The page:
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Taking foreign tax credit set to become easier from 2013-14
January, 07th 2013

Good news for all individuals and companies facing difficulties in taking legitimate tax credits in India for the tax paid in other countries: The hassles in taking credit from the Income-Tax Department for the tax payments on their income in other countries is set to subside.

The Central Board of Direct Taxes ( CBDT) is drafting rules for foreign tax credit (FTC), to bring in clarity in its administration.

The rules are expected to come into force from April 1. At present, there are no set rules for foreign tax credit, making it difficult for assessees to decide on credit claims and leads to either undue harassment for the taxpayers or litigation. The guiding principle to decide on FTC is the double tax avoidance agreement (DTAA) with the country in which tax has been paid, for which the credit has to be taken in India. If the tax payment has been made in a country with which India does not have a DTAA, the Income-Tax Act provisions are the deciding factors.


Absence of rules at present results in undue harassment
CBDT sets up panel to draft foreign tax credit rules
Suggestions asked from Nasscom, CII, Ficci, Assocham and tax experts
Panel to submit report by February 28
Rules to specify method, amount & manner for taking foreign tax credit
Girish Vanvari, co-head tax, KPMG India, says: “Laws are very naive. You don’t cover all situations. The question is how to compute taxes in cases like dividend, distribution, etc, in which tax rates are different in different countries”.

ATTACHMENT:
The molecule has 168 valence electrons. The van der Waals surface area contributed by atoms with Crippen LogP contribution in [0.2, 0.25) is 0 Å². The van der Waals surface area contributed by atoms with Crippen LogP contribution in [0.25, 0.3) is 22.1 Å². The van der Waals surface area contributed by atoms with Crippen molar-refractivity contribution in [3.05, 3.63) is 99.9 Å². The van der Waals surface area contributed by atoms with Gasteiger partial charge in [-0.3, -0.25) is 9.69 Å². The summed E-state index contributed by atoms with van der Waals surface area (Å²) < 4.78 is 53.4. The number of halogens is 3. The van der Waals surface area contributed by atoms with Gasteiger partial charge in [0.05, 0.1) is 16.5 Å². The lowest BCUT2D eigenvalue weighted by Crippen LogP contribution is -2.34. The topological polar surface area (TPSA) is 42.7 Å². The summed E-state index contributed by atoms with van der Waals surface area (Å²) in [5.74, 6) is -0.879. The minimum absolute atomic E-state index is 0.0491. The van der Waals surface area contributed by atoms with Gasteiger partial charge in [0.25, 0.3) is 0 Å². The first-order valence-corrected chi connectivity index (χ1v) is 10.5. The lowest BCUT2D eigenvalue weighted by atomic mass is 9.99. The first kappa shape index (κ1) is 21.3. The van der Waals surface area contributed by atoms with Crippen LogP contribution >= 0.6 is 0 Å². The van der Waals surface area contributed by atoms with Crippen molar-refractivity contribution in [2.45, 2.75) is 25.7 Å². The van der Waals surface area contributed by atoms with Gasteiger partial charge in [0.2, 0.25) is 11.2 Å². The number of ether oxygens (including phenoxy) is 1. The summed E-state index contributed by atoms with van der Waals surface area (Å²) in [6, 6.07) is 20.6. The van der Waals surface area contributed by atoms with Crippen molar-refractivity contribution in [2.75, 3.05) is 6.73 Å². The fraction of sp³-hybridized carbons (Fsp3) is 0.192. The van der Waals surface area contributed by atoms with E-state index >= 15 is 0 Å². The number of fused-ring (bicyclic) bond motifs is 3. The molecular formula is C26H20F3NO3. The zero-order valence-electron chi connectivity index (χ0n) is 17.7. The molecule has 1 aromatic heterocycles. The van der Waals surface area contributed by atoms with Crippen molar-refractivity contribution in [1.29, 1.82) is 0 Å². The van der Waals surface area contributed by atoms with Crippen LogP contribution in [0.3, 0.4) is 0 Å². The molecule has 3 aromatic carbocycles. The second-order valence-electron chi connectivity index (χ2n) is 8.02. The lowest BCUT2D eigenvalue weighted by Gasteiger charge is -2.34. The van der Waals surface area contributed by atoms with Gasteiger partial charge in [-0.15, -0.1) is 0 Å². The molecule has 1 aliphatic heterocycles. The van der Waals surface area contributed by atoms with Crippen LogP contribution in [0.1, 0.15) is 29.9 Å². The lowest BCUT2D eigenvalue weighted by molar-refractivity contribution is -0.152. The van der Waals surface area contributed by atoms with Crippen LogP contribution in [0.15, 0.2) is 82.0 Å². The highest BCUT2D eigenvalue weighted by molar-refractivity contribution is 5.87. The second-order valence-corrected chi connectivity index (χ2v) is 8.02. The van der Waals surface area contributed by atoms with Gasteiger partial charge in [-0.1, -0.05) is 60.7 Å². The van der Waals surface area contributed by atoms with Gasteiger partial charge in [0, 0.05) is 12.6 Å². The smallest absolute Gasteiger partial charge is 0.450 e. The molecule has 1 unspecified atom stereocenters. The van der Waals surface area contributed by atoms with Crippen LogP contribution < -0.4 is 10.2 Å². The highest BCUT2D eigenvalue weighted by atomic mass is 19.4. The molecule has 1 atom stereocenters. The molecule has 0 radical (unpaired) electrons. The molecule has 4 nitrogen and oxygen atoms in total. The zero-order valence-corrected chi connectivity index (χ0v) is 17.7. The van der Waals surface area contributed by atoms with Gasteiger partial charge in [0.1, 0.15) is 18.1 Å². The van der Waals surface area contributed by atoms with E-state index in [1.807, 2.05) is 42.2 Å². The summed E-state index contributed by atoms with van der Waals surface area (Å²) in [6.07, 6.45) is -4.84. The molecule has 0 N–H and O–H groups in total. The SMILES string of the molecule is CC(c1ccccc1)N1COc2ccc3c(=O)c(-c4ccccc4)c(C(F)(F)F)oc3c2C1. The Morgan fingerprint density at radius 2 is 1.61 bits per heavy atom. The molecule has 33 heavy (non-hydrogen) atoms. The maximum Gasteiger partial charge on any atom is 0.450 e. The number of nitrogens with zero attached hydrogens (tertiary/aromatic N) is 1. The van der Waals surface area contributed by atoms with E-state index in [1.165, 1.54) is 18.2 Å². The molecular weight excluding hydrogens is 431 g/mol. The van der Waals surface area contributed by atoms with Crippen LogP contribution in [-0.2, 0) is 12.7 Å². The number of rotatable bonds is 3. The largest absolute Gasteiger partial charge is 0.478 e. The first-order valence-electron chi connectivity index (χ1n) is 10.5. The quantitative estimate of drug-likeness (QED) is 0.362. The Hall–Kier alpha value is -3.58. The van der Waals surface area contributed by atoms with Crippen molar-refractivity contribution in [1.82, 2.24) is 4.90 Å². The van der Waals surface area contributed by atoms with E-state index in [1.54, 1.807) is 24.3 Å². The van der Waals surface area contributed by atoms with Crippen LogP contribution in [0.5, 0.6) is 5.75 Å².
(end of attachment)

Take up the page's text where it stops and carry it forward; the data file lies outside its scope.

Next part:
Vanvari stresses as the business is becoming more and more international, it is required there is clarity in the rules. “Issues like foreign exchange variations and difference in the timing of filing tax returns should also be tackled,” he says.

To answer these concerns, CBDT has set up a committee for drafting the rules, which has to give its report by February 28.

The committee is studying the system of FTC in India and the best international practices associated with FTC rules. It will suggest draft rules on the methods for computing the amount of credit, manner of claiming credit and other particulars necessary for claiming relief or avoidance of double taxation.

As the FTC rules are critical for professionals and companies in information technology and other sectors engaged in other countries, the panel is taking inputs from these segments and also tax experts as directed by CBDT.

The suggestions have been asked from associations such as Nasscom, the Federation of Indian Chambers of Commerce and Industry, the Confederation of Indian Industry, the Associated Chambers of Commerce and Industry of India, and various others associated with taxation.

The Direct Taxes Code (DTC) seeks to streamline the system and has proposed FTC rules under section 207. According to tax experts, the government can bring in FTC rules, even without DTC, whenever it wants.

Clause 207 of the DTC Bill, 2010, is associated with foreign tax credit allowable to an assessee, being a resident in India in any financial year on income which is taxed in India as well as outside India.

The clause states that where the assessee is required to pay Indian income-tax in respect of an income that has been taxed in any specified territory or other country with which India has a DTAA, the foreign tax credit will be allowed in accordance with the agreement.

Where there is no such agreement, the tax credit will be determined at the Indian rate of tax or the rate of tax of the other country, whichever is lower.

The credit in either case will not exceed the Indian income-tax payable in respect of income which is taxed outside India and the Indian income-tax payable on total income of the assessee. It also provides that CBDT, for the relief or avoidance of double taxation, prescribes the method for computing the amount of credit, manner of claiming credit and other particulars.

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